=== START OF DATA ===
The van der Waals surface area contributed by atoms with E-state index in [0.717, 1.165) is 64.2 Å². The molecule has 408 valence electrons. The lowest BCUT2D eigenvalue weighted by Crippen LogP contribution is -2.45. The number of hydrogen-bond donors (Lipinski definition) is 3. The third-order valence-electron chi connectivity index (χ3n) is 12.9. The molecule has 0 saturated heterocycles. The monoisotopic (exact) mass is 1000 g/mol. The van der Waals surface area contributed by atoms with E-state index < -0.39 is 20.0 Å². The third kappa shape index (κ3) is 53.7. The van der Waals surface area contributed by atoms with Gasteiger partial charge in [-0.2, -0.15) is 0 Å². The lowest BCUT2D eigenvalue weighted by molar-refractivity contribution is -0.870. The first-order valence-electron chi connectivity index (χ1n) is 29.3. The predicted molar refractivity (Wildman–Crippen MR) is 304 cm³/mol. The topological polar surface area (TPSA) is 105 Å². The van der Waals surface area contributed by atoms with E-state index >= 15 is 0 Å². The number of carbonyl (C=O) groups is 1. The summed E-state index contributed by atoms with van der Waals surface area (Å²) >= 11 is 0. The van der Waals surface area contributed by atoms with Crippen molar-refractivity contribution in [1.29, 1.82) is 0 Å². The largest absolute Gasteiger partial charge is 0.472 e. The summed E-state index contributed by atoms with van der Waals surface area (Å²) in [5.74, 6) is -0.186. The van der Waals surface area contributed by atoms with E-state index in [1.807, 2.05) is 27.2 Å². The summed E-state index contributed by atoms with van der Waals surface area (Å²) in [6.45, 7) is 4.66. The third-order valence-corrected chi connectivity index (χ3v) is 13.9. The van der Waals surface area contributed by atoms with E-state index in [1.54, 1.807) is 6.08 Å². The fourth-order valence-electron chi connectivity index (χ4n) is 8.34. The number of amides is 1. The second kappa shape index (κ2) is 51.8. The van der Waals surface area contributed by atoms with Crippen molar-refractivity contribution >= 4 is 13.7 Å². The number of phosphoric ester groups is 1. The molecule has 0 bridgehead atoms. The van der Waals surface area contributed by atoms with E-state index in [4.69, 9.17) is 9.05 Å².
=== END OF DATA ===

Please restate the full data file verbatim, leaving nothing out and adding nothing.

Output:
The van der Waals surface area contributed by atoms with E-state index in [0.717, 1.165) is 64.2 Å². The molecule has 408 valence electrons. The lowest BCUT2D eigenvalue weighted by Crippen LogP contribution is -2.45. The number of hydrogen-bond donors (Lipinski definition) is 3. The third-order valence-electron chi connectivity index (χ3n) is 12.9. The molecule has 0 saturated heterocycles. The monoisotopic (exact) mass is 1000 g/mol. The van der Waals surface area contributed by atoms with E-state index < -0.39 is 20.0 Å². The third kappa shape index (κ3) is 53.7. The van der Waals surface area contributed by atoms with Gasteiger partial charge in [-0.2, -0.15) is 0 Å². The lowest BCUT2D eigenvalue weighted by molar-refractivity contribution is -0.870. The first-order valence-electron chi connectivity index (χ1n) is 29.3. The predicted molar refractivity (Wildman–Crippen MR) is 304 cm³/mol. The topological polar surface area (TPSA) is 105 Å². The van der Waals surface area contributed by atoms with E-state index >= 15 is 0 Å². The number of carbonyl (C=O) groups is 1. The summed E-state index contributed by atoms with van der Waals surface area (Å²) >= 11 is 0. The van der Waals surface area contributed by atoms with Crippen molar-refractivity contribution in [1.29, 1.82) is 0 Å². The largest absolute Gasteiger partial charge is 0.472 e. The summed E-state index contributed by atoms with van der Waals surface area (Å²) in [5.74, 6) is -0.186. The van der Waals surface area contributed by atoms with E-state index in [1.807, 2.05) is 27.2 Å². The summed E-state index contributed by atoms with van der Waals surface area (Å²) in [6.45, 7) is 4.66. The third-order valence-corrected chi connectivity index (χ3v) is 13.9. The van der Waals surface area contributed by atoms with E-state index in [1.54, 1.807) is 6.08 Å². The fourth-order valence-electron chi connectivity index (χ4n) is 8.34. The number of amides is 1. The second kappa shape index (κ2) is 51.8. The van der Waals surface area contributed by atoms with Crippen molar-refractivity contribution >= 4 is 13.7 Å². The number of phosphoric ester groups is 1. The molecule has 0 bridgehead atoms. The van der Waals surface area contributed by atoms with E-state index in [4.69, 9.17) is 9.05 Å².